UNDP Report Identifies Factors that Contribute to Successful Water and Ocean Governance Projects
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story highlights

The UNDP Water and Ocean Governance Programme projects highlighted in the report underscore the importance of a stakeholder-oriented approach, with emphasis on transparency, trust building and finance.

An impact story on tackling ballast water shares how countries and industries came together to support improved ballast water management, an outcome the report describes as “one of the most significant environmental achievements in the early part of this century”.

6 February 2019: The UN Development Programme (UNDP) has released a compilation of impact stories from its Water and Ocean Governance Programme (WOGP). The report aims to identify critical steps and factors in successful water and ocean governance projects, drawing from projects dealing with regional fisheries, transboundary rivers and aquifers, small island developing States (SIDS), large marine ecosystems (LMEs), distribution of water and sanitation services and global shipping.

The publication titled, ‘What Works in Water and Ocean Governance: Impact Stories from the UNDP Water and Ocean Governance Programme,’ illustrates the critical difference between governance and management. According to the report, governance relates to broader relations and rules that regulate the way a whole society or sector acts jointly. Management addresses issues that are primarily tackled by one actor, often within the purview of one organization. The WOGP projects highlighted in the report underscore the importance of a stakeholder-oriented approach, with emphasis on transparency, trust building and finance.

The report highlights the importance of bringing together stakeholders in the pursuit of common interests, such as environmental protection or sustainable services provision. The report emphasizes the importance of both horizontal integration, where stakeholders bring the interest of various groups of actors into the development and planning of a shared vision, and vertical integration that involves multiple levels of an organization or government. An impact story on restoring the Danube river, for example, describes how concerted efforts to achieve policy and regulatory reform among upstream countries and stakeholders helped to reverse negative environmental downstream, contributing to the “world’s first successful reversal of a dead zone.”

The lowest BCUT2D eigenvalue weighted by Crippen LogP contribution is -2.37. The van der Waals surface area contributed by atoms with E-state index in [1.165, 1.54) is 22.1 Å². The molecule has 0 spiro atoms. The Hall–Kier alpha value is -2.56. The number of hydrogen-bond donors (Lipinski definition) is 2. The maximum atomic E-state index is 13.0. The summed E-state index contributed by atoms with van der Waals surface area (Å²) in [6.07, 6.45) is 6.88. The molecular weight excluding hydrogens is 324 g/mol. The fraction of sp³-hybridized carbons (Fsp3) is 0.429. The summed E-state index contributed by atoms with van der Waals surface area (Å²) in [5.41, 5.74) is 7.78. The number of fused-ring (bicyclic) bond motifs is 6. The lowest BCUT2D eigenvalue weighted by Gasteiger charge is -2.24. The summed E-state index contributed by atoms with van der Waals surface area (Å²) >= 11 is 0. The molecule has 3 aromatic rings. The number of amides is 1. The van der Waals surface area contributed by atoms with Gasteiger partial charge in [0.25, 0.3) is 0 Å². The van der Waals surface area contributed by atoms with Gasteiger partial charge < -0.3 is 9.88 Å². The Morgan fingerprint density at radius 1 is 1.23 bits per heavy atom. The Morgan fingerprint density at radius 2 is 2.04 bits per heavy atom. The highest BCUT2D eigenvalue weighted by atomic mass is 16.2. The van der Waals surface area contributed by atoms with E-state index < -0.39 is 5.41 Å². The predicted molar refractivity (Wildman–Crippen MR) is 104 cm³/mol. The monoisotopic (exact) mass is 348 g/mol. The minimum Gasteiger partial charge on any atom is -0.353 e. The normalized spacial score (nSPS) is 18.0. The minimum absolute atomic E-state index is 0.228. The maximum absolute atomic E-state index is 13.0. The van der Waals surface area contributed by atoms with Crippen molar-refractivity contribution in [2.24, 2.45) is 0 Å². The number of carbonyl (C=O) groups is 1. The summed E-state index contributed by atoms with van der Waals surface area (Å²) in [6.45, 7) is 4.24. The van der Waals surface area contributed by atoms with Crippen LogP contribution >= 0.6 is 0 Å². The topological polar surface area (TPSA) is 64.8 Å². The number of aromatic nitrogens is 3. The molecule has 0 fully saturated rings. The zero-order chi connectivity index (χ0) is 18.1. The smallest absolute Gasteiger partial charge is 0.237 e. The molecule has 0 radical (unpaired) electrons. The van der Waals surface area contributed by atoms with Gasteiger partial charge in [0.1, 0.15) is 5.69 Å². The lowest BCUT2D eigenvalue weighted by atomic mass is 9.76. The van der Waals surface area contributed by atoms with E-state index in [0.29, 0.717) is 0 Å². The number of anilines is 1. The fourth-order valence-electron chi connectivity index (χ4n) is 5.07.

Projects have enabled stakeholders to generate results that would have been beyond any of the actors involved by themselves.

An impact story on stopping ballast water stowaways shares how countries and industries came together to support improved ballast water management. The story explains that poor governance of ballast waste stems from the international and cross-boundary character of shipping, the lack of an international legal mechanism requiring the shipping industry to internalize the cost of avoiding invasive alien species’ transfer in ship design and operations, insufficient regional and national ballast water policy and institutional and legal arrangements, limited dedicated financial resources to the problem, and broad unawareness of the issues and management and mitigation approaches, among other challenges.

International response to the issues “remained modest” until UNDP, the Global Environment Facility (GEF) and the International Maritime Organization (IMO) joined together to implement the GloBallast Pilot Project in 2000, which laid the groundwork for international and public-private cooperation in ballast water management and raised awareness of the issue of aquatic invasive species globally. The project contributed to the formulation of appropriate ballast exchange and performance standards and an accelerated effort to develop an international framework, leading to the adoption of the International Convention for the Control and Management of Ships’ Ballast Water and Sediments by IMO member States in 2004. The report describes the entry into force of the Convention in 2017 as “one of the most significant environmental achievements in the early part of this century,” and highlights factors that led to GloBallast’s success, including its model for collaboration, cooperation and capacity building.

Similar success stories throughout the report identify factors that contribute to success in water and ocean governance projects. In all of the successful cases featured in the report, projects have enabled stakeholders to generate results and achievements that would have been “beyond any of the actors involved by themselves.” In addition, the report identifies the creation of appropriate policy environments to catalyze finance as “an essential element” in what works in water and ocean governance, and highlights the importance of building an environment of trust and confidence to help actors overcome differences and unpack complex situations.

Among the projects’ achievements, the report notes that they: catalyzed the negotiation, adoption and ratification of an “extremely complicated” international convention to address ballast water; helped implement processes and strategies that set global precedents for how fishing nations and coastal States can collaborate on resource management; established and mobilized innovative global, regional and national partnerships; delivered policy, legal and institutional reforms; facilitated a science-to-policy approach; and utilized innovative modeling applications and techniques. [Publication: What Works in Water and Ocean Governance] [Publication Landing Page] [SDG Knowledge Hub Story on GloBallast Conclusion] [SDG Knowledge Hub Story on Ballast Water Convention Entry into Force]

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